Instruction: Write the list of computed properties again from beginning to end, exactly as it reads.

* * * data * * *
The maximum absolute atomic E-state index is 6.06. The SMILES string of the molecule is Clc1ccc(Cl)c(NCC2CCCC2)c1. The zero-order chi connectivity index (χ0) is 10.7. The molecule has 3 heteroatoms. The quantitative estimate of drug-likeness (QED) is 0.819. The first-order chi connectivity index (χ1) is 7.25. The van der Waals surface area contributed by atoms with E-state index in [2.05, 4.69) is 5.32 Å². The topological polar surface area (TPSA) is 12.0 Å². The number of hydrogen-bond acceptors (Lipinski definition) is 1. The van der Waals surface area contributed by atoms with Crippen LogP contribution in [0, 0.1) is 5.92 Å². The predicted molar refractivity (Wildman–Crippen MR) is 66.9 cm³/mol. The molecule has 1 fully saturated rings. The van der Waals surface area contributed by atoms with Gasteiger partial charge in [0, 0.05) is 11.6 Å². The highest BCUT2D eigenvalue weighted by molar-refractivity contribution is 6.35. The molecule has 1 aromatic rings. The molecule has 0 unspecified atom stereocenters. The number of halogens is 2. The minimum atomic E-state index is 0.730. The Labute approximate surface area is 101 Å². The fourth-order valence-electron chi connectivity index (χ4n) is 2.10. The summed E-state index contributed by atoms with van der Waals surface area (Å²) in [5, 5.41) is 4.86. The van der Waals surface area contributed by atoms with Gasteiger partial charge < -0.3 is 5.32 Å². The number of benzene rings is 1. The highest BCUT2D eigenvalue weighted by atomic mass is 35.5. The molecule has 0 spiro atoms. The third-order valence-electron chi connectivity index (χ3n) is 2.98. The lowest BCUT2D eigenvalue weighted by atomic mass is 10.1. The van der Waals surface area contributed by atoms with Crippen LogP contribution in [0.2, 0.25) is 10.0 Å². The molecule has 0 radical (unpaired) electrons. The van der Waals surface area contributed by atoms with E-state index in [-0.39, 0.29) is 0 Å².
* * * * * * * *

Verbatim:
The maximum absolute atomic E-state index is 6.06. The SMILES string of the molecule is Clc1ccc(Cl)c(NCC2CCCC2)c1. The zero-order chi connectivity index (χ0) is 10.7. The molecule has 3 heteroatoms. The quantitative estimate of drug-likeness (QED) is 0.819. The first-order chi connectivity index (χ1) is 7.25. The van der Waals surface area contributed by atoms with E-state index in [2.05, 4.69) is 5.32 Å². The topological polar surface area (TPSA) is 12.0 Å². The number of hydrogen-bond acceptors (Lipinski definition) is 1. The van der Waals surface area contributed by atoms with Crippen LogP contribution in [0, 0.1) is 5.92 Å². The predicted molar refractivity (Wildman–Crippen MR) is 66.9 cm³/mol. The molecule has 1 fully saturated rings. The van der Waals surface area contributed by atoms with Gasteiger partial charge in [0, 0.05) is 11.6 Å². The highest BCUT2D eigenvalue weighted by molar-refractivity contribution is 6.35. The molecule has 1 aromatic rings. The molecule has 0 unspecified atom stereocenters. The number of halogens is 2. The minimum atomic E-state index is 0.730. The Labute approximate surface area is 101 Å². The fourth-order valence-electron chi connectivity index (χ4n) is 2.10. The summed E-state index contributed by atoms with van der Waals surface area (Å²) in [5, 5.41) is 4.86. The van der Waals surface area contributed by atoms with Gasteiger partial charge < -0.3 is 5.32 Å². The number of benzene rings is 1. The highest BCUT2D eigenvalue weighted by atomic mass is 35.5. The molecule has 0 spiro atoms. The third-order valence-electron chi connectivity index (χ3n) is 2.98. The lowest BCUT2D eigenvalue weighted by atomic mass is 10.1. The van der Waals surface area contributed by atoms with Crippen LogP contribution in [0.2, 0.25) is 10.0 Å². The molecule has 0 radical (unpaired) electrons. The van der Waals surface area contributed by atoms with E-state index in [-0.39, 0.29) is 0 Å².